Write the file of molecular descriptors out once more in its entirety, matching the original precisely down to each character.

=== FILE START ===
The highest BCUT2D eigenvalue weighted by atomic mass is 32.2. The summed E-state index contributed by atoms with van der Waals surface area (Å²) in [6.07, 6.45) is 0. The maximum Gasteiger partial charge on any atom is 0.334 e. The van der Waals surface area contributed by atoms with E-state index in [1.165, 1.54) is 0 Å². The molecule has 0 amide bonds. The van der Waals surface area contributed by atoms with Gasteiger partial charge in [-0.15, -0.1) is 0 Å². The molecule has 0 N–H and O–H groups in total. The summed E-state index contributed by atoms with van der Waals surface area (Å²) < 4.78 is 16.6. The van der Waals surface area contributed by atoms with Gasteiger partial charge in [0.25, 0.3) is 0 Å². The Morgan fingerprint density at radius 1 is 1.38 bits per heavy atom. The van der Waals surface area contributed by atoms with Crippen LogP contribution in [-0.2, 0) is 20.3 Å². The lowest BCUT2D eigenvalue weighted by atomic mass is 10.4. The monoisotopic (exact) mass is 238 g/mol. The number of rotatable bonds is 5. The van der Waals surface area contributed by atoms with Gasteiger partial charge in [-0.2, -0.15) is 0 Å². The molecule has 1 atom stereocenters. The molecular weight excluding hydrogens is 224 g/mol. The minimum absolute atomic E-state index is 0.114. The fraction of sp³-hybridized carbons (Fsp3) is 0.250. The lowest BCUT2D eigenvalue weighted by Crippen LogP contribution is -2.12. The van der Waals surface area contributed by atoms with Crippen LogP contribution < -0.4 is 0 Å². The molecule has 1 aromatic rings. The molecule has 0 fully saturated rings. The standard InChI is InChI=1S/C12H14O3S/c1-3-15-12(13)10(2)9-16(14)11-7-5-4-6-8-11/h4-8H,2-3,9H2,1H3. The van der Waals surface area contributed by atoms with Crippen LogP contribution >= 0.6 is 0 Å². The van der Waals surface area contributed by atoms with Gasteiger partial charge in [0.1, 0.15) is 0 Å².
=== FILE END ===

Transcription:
The highest BCUT2D eigenvalue weighted by atomic mass is 32.2. The summed E-state index contributed by atoms with van der Waals surface area (Å²) in [6.07, 6.45) is 0. The maximum Gasteiger partial charge on any atom is 0.334 e. The van der Waals surface area contributed by atoms with E-state index in [1.165, 1.54) is 0 Å². The molecule has 0 amide bonds. The van der Waals surface area contributed by atoms with Gasteiger partial charge in [-0.15, -0.1) is 0 Å². The molecule has 0 N–H and O–H groups in total. The summed E-state index contributed by atoms with van der Waals surface area (Å²) < 4.78 is 16.6. The van der Waals surface area contributed by atoms with Gasteiger partial charge in [0.25, 0.3) is 0 Å². The Morgan fingerprint density at radius 1 is 1.38 bits per heavy atom. The van der Waals surface area contributed by atoms with Crippen LogP contribution in [-0.2, 0) is 20.3 Å². The lowest BCUT2D eigenvalue weighted by atomic mass is 10.4. The monoisotopic (exact) mass is 238 g/mol. The number of rotatable bonds is 5. The van der Waals surface area contributed by atoms with Gasteiger partial charge in [-0.2, -0.15) is 0 Å². The molecule has 1 atom stereocenters. The molecular weight excluding hydrogens is 224 g/mol. The minimum absolute atomic E-state index is 0.114. The fraction of sp³-hybridized carbons (Fsp3) is 0.250. The lowest BCUT2D eigenvalue weighted by Crippen LogP contribution is -2.12. The van der Waals surface area contributed by atoms with Crippen LogP contribution < -0.4 is 0 Å². The molecule has 1 aromatic rings. The molecule has 0 fully saturated rings. The standard InChI is InChI=1S/C12H14O3S/c1-3-15-12(13)10(2)9-16(14)11-7-5-4-6-8-11/h4-8H,2-3,9H2,1H3. The van der Waals surface area contributed by atoms with Crippen LogP contribution >= 0.6 is 0 Å². The van der Waals surface area contributed by atoms with Gasteiger partial charge in [0.1, 0.15) is 0 Å².